David Sheldrick Wildlife Trust

Nairobi
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David Sheldrick Wildlife Trust is a protection area for orphaned elephants and rhinos. This has boosted the population of these two species.

A Wildlife Sanctuary in the City

David Sheldrick Wildlife Trust is more than just an animal sanctuary. It is a home for orphaned and vulnerable elephants and rhinos to protect them from poachers or death for lack of sufficient food and care. This wildlife protection area has reared 10 rhinos so far.

Orphaned elephants here are weaned using a formula that gives nutritional value close to quality of their mother’s milk. Daphne came up with a formula that combines baby formula with coconut, after several unsuccessful trials to find the right nutritional content for young elephants. At three years, independent elephants are transferred to Tsavo.

Daphne Sheldrick founded this sanctuary in 1977, in honour of her husband, David Sheldrick, whose wildlife conservation efforts date back to his work as a founding warden at Tsavo. David was also a farmer, and his conservation work made Tsavo East an enviable park. He worked with his wife in learning about elephants and rescuing this species as well as the rhino and antelope. When he died, aged 57 years, David Sheldrick Wildlife Trust became the memory of David’s life and love for wildlife. Daphne is acclaimed as the first person to rear a young elephant.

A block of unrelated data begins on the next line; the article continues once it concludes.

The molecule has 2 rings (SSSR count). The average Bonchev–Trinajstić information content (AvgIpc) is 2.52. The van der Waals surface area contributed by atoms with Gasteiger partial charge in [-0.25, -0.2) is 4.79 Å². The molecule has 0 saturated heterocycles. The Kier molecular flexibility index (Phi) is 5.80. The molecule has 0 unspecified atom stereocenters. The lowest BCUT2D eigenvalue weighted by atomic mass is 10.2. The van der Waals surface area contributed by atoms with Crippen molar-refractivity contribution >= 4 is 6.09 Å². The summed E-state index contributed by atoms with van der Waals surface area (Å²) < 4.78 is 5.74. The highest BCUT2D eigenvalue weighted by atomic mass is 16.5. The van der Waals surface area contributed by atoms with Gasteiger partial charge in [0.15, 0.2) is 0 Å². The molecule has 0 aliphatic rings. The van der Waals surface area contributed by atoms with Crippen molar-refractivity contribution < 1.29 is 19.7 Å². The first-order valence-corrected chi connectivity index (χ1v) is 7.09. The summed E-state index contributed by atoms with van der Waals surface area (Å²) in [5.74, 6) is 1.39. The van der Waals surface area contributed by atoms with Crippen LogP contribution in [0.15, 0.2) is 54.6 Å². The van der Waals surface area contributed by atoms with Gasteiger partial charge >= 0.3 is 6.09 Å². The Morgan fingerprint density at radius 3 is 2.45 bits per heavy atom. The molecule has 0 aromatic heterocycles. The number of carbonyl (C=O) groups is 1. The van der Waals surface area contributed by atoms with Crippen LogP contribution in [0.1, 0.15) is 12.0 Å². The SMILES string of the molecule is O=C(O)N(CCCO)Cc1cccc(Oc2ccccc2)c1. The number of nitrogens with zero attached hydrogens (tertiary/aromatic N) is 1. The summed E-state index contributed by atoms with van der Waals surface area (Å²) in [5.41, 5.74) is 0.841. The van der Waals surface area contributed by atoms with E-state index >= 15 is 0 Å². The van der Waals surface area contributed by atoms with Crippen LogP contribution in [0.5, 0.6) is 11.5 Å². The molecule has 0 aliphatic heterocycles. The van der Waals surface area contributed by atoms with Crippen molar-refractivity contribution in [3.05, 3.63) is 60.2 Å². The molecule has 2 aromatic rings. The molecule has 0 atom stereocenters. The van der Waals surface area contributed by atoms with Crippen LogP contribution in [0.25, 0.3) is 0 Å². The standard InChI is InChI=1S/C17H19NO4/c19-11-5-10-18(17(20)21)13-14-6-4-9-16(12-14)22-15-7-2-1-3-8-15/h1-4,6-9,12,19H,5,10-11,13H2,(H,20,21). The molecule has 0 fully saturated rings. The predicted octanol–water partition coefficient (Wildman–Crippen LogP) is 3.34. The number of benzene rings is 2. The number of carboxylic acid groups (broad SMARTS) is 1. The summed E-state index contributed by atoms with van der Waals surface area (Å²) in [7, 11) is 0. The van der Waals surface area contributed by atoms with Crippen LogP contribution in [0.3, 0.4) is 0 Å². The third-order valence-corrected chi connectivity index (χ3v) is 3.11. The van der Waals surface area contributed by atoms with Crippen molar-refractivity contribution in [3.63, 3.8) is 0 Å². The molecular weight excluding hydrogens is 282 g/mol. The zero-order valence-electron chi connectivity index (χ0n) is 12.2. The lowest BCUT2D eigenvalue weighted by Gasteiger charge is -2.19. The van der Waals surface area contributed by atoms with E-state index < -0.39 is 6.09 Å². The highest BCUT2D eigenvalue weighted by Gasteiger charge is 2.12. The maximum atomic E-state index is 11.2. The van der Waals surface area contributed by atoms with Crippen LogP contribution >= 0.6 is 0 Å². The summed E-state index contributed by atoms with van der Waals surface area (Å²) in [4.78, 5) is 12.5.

How to Get to the David Sheldrick Wildlife Trust

This conservation area is within Nairobi National Park. You can use public or private transport to this attraction. Public transport vans are available at the Bus Station next to Afya Centre. Use vehicles plying the Nairobi– Lang’ata- Rongai route, and alight at the Kenya Wildlife Service Headquarters gate. The Nairobi National Park, David Sheldrick Wildlife Trust and Nairobi Safari Walk are within this area.

David Sheldrick Wildlife Trust Volunteer Programs

These sponsorship programs let you adopt an elephant. The fostering program makes you a foster parent for one of the orphaned animals. You get a fostering certificate with a description and picture of the animal, an explanation of the location this sanctuary rescued your adopted animal from, as well as a monthly update about your elephant.

David Sheldrick Wildlife Trust Visiting Hours

You can visit anytime between 11 and 12am. Watch these young elephants playing with their keepers. It is such an interesting bond that you may not even remember an elephant is a wild animal and the keeper is human.

Map of David Sheldrick Wildlife Trust

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